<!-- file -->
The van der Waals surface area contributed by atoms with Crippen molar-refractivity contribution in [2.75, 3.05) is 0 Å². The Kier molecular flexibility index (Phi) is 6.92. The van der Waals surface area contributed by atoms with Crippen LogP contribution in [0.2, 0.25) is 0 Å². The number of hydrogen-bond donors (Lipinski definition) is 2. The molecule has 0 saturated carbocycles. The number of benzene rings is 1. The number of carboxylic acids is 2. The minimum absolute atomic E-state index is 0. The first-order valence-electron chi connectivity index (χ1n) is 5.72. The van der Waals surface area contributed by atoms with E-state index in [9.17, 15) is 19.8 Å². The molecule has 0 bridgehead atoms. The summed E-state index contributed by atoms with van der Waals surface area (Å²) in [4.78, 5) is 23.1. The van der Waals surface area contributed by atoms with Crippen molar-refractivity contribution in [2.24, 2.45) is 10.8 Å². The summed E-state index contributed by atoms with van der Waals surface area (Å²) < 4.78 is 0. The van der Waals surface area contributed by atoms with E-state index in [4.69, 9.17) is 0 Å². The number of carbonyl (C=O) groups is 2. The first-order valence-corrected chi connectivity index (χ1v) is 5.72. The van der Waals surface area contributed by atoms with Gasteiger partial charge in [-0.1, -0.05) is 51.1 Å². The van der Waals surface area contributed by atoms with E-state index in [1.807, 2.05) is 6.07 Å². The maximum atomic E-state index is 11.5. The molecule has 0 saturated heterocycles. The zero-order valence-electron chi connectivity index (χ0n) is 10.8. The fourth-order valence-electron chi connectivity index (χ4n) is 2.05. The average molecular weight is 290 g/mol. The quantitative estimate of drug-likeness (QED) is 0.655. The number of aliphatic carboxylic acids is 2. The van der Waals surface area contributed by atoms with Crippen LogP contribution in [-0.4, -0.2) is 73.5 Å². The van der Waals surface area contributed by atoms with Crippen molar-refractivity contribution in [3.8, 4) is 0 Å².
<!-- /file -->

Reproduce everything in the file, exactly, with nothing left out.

The van der Waals surface area contributed by atoms with Crippen molar-refractivity contribution in [2.75, 3.05) is 0 Å². The Kier molecular flexibility index (Phi) is 6.92. The van der Waals surface area contributed by atoms with Crippen LogP contribution in [0.2, 0.25) is 0 Å². The number of hydrogen-bond donors (Lipinski definition) is 2. The molecule has 0 saturated carbocycles. The number of benzene rings is 1. The number of carboxylic acids is 2. The minimum absolute atomic E-state index is 0. The first-order valence-electron chi connectivity index (χ1n) is 5.72. The van der Waals surface area contributed by atoms with E-state index in [9.17, 15) is 19.8 Å². The molecule has 0 bridgehead atoms. The summed E-state index contributed by atoms with van der Waals surface area (Å²) in [4.78, 5) is 23.1. The van der Waals surface area contributed by atoms with Crippen molar-refractivity contribution in [2.24, 2.45) is 10.8 Å². The summed E-state index contributed by atoms with van der Waals surface area (Å²) < 4.78 is 0. The van der Waals surface area contributed by atoms with E-state index in [4.69, 9.17) is 0 Å². The number of carbonyl (C=O) groups is 2. The first-order valence-corrected chi connectivity index (χ1v) is 5.72. The van der Waals surface area contributed by atoms with Gasteiger partial charge in [-0.1, -0.05) is 51.1 Å². The van der Waals surface area contributed by atoms with E-state index in [1.807, 2.05) is 6.07 Å². The maximum atomic E-state index is 11.5. The molecule has 0 saturated heterocycles. The zero-order valence-electron chi connectivity index (χ0n) is 10.8. The fourth-order valence-electron chi connectivity index (χ4n) is 2.05. The average molecular weight is 290 g/mol. The quantitative estimate of drug-likeness (QED) is 0.655. The number of aliphatic carboxylic acids is 2. The van der Waals surface area contributed by atoms with Crippen LogP contribution in [-0.4, -0.2) is 73.5 Å². The van der Waals surface area contributed by atoms with Crippen molar-refractivity contribution in [3.8, 4) is 0 Å².